Lidocaine versus ropivacaine for postoperative continuous paravertebral nerve blocks in patients undergoing laparoscopic bowel surgery: a randomized, controlled, double- blinded, pilot study
Authors Ghisi D, Fanelli A, Jouguelet-Lacoste J, La Colla L, Auroux A, Chelly J
Received 12 March 2015
Accepted for publication 20 April 2015
Published 14 September 2015 Volume 2015:8 Pages 71—77
Checked for plagiarism Yes
Review by Single anonymous peer review
Peer reviewer comments 4
Editor who approved publication: Dr Stefan Wirz
Daniela Ghisi,1,3 Andrea Fanelli,1,2 Julie Jouguelet-Lacoste,1 Luca La Colla,1,4 Anne-Sophie Auroux,1,5 Jacques E Chelly1
1Department of Anesthesiology, University of Pittsburgh Medical Center, Pittsburgh, PA, USA; 2Anesthesia and Intensive Care Unit, Policlinico S.Orsola-Malpighi, Bologna, Italy; 3Department of Anesthesia and Postoperative Intensive Care, Istituto Ortopedico Rizzoli, Bologna, Italy; 4Department of Anesthesia, Intensive Care and Pain Therapy, Università degli Studi di Parma, Parma, Italy 5Institut des Sciences Pharmaceutiques et Biologiques-Faculté de Pharmacie de Lyon Université Claude Bernard Lyon, France
Background and objectives: Lidocaine could provide many advantages in continuous regional anesthesia techniques, including faster onset, greater titratability, and lower cost than long-acting local anesthetics. This prospective, randomized, double-blinded, pilot study is therefore intended to compare lidocaine to ropivacaine in bilateral continuous paravertebral blocks using a multimodal approach for postoperative pain management following laparoscopic bowel surgery.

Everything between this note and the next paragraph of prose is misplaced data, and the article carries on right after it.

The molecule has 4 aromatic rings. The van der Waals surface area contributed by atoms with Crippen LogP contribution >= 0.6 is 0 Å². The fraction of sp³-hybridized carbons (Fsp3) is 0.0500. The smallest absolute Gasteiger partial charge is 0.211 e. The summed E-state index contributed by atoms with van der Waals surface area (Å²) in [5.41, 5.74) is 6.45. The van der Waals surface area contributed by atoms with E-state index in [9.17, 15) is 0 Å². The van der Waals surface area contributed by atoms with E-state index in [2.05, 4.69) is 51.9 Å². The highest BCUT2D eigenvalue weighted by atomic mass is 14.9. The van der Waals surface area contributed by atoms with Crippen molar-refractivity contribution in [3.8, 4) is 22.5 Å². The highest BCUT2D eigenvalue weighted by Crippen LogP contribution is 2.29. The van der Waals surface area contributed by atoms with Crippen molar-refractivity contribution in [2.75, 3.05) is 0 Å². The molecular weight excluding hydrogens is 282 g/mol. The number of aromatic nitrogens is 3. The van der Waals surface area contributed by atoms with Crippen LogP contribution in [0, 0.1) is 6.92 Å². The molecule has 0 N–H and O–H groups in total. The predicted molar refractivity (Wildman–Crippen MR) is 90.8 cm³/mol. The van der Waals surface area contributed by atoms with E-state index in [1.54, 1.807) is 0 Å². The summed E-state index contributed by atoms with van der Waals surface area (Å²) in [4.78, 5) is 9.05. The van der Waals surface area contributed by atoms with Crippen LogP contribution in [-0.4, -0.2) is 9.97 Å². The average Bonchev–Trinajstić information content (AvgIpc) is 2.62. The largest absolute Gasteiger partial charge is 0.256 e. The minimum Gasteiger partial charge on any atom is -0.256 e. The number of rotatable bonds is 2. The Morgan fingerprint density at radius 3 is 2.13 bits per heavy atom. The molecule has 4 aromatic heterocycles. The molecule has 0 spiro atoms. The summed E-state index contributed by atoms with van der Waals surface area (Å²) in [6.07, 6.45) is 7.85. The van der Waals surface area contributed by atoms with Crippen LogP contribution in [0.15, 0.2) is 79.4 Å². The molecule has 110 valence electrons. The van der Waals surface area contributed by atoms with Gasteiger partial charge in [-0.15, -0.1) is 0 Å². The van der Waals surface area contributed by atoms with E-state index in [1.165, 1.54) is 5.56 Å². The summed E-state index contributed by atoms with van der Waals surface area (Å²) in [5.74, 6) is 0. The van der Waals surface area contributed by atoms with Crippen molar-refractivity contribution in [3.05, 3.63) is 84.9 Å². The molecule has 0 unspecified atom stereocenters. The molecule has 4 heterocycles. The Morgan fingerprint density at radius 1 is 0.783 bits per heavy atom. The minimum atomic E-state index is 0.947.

Methods: Thirty-five ASA I–III consecutive patients undergoing elective laparoscopic bowel surgery and bilateral thoracic paravertebral continuous blocks were analyzed: bilateral thoracic paravertebral infusions of ropivacaine 0.2% (Group Ropi, n=18) or lidocaine 0.25% (Group Lido, n=17) were started at 7 mL/h in the postanesthesia care unit. For each patient, we collected numerical rating scores (NRS) for pain at rest and during movement at baseline, at postanesthesia care unit discharge, at 24 hours and 48 hours after the end of surgery, as well as hydromorphone patient-controlled analgesia requirements, local anesthetic consumption, side effects, postoperative complications, and functional outcomes.
Results: No effect of group distribution on NRS scores for pain at rest or at movement (P=0.823 and P=0.146), nor on hydromorphone (P=0.635) or local anesthetic consumption (P=0.063) was demonstrated at any analyzed time point. Hospital length of stay and spontaneous ambulation were comparable between groups (P=0.636 and P=0.148). In the context of a multimodal approach, the two drugs showed comparable safety profiles.
Discussion: Lidocaine 0.25% and ropivacaine 0.2% provided similar analgesic profiles after elective abdominal surgeries, without any difference in terms of functional outcomes. The easier titratability of lidocaine together with its lower cost induced our clinical practice to definitely switch from ropivacaine to lidocaine for postoperative bilateral paravertebral continuous infusions.
Keywords: laparoscopic bowel surgery, lidocaine, ropivacaine, continuous paravertebral nerve blocks, pilot study
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